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Gothic literature has certain qualities the influence the story or paper. It usually has a mystery involved, secrets, curses, murder, and the illusion of ghosts or the supernatural. The setting often entails components such as castles, mansions, secluded streets, fog, chilly air, and remote areas. Writers from the Victorian era began to include the dynamic of psychologically confused or torn characters. Romantic undertones are also present.
In the book "Frankenstein," we have a doctor who is driven by his own desire to succeed at creating the perfect man, free from disease or ill health. Victor has a love interest who he is engaged to be married. They love each other but the "secret" threatens to destroy his relationship. The creature is an emotionally torn being and so is Victor Frankenstein.
The setting places us in a lab and the streets and settings all correlate to make the story dismal and dark. Once the secret is revealed the events that unfold create a conflict in relationships and death of Victor's wife.
Victor is also representative of the gothic hero. He is brooding and his vision is of a man torn between his need to create the perfect being, having made a horrid vile creature, and his life ending as a consequence of his choice.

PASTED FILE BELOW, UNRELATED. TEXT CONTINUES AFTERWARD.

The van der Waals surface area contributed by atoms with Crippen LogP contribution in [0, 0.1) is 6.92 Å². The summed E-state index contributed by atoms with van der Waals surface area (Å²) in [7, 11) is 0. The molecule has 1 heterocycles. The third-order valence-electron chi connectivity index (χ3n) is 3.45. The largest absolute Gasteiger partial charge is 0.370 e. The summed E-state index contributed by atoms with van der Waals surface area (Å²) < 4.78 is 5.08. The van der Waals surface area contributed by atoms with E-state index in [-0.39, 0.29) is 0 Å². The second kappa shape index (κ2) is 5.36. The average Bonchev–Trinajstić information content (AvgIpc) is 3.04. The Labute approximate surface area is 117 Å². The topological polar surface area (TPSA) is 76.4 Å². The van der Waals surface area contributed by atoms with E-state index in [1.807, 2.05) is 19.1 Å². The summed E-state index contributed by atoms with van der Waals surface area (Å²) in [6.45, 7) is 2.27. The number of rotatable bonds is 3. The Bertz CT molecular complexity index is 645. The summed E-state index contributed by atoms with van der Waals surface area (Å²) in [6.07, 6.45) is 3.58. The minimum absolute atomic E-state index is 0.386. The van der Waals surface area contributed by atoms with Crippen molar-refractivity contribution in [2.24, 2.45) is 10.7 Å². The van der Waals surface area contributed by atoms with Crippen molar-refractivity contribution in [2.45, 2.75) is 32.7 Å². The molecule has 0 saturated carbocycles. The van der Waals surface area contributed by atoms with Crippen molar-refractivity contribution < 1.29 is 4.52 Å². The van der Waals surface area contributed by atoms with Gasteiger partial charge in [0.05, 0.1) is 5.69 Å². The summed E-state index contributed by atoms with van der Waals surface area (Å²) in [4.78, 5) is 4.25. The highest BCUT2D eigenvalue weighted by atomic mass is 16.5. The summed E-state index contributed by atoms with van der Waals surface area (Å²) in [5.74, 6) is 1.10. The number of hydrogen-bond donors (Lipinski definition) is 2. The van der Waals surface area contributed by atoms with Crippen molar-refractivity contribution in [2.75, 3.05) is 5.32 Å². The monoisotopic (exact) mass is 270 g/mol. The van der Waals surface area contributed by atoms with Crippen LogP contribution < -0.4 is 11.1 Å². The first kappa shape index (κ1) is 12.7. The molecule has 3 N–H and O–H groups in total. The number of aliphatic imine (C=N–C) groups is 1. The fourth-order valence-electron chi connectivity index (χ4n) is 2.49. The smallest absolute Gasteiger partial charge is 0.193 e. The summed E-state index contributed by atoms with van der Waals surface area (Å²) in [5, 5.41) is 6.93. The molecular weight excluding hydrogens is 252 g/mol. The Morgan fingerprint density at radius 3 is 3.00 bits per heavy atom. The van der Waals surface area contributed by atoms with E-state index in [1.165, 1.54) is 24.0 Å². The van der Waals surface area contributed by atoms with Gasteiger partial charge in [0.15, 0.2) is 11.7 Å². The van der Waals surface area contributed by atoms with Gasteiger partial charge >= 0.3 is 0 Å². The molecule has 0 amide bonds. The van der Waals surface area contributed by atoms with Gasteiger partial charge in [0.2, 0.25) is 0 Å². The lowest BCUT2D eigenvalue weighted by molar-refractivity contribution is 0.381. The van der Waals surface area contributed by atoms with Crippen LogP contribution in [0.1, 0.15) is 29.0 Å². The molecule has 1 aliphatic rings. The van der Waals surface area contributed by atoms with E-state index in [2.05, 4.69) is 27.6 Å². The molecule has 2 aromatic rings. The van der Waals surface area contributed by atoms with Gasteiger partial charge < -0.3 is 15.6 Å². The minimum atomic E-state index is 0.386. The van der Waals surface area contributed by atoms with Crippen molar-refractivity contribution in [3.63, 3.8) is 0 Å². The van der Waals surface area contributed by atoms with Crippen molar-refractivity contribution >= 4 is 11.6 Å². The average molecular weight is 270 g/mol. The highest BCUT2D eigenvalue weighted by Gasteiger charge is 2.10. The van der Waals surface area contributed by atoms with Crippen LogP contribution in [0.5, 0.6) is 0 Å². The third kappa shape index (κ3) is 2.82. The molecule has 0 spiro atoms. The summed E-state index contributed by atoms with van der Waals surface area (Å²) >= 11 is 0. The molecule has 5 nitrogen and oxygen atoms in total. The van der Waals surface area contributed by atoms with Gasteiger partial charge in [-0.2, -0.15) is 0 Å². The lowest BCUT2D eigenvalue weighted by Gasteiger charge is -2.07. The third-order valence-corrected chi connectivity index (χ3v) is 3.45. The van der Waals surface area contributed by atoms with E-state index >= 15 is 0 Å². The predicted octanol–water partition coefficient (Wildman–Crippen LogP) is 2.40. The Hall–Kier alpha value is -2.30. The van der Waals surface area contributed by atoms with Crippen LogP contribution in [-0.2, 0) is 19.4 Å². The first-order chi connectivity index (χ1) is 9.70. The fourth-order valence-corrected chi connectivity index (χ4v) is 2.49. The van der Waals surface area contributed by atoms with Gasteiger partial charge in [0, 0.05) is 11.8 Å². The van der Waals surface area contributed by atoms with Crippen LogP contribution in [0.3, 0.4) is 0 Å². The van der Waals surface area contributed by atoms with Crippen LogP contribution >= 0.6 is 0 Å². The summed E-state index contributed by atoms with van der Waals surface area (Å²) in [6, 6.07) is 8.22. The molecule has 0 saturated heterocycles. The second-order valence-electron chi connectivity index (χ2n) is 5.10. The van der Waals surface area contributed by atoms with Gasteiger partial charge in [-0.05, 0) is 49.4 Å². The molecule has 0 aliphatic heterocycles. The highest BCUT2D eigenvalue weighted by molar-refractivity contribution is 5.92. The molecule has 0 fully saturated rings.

You need to look at each component. First, Gothic literature. Gothic literature is really the beginning of the horror genre, but it focuses a lot on landscapes. There are a lot of dark places and locations in Gothic novels, think about castle ruins. There is also typically a pinnacle evil; a phantom, monster, or evil person. Second in the science fiction genre. Some traits would be fictitious events based in science occurring, again possibly ghosts(phantoms), monsters, or crazy scientists.
In regards to Frankenstein, there is the strong science element, a monster, death of the innocent, and wild, yet ruined landscapes.
As the name suggests, this is a hybrid of the best/worst of both genres. When I checked this out on the Internet, serveral sites came up. One common denominator is the grafting on of such literary prototypes as Frankenstein's monster and vampires based on the model of Stoker's Dracula. However more upbeat, modern scenarios appear. Some favourite "problems" deal with mismanaged genetic engineering (particularly cloning), space colonies, computers (particularly artificial intelligence), and ecology.
As a whole, most science fiction stories are cautionary tales; that is to say that they convey a warning about future consequences of technology and scientific "advancement" gone awry. (Sometimes social problems of an urban nature are also addressed, although this aspect is secondary.) Because of their "gloom and doom" message, sciene fiction stories are inherently "gothic" anyway; just pour in a little more gore, one of the 'modern problems' mentioned above, a pinch of radioactive waste, and stir!
Check out the following references for further information.
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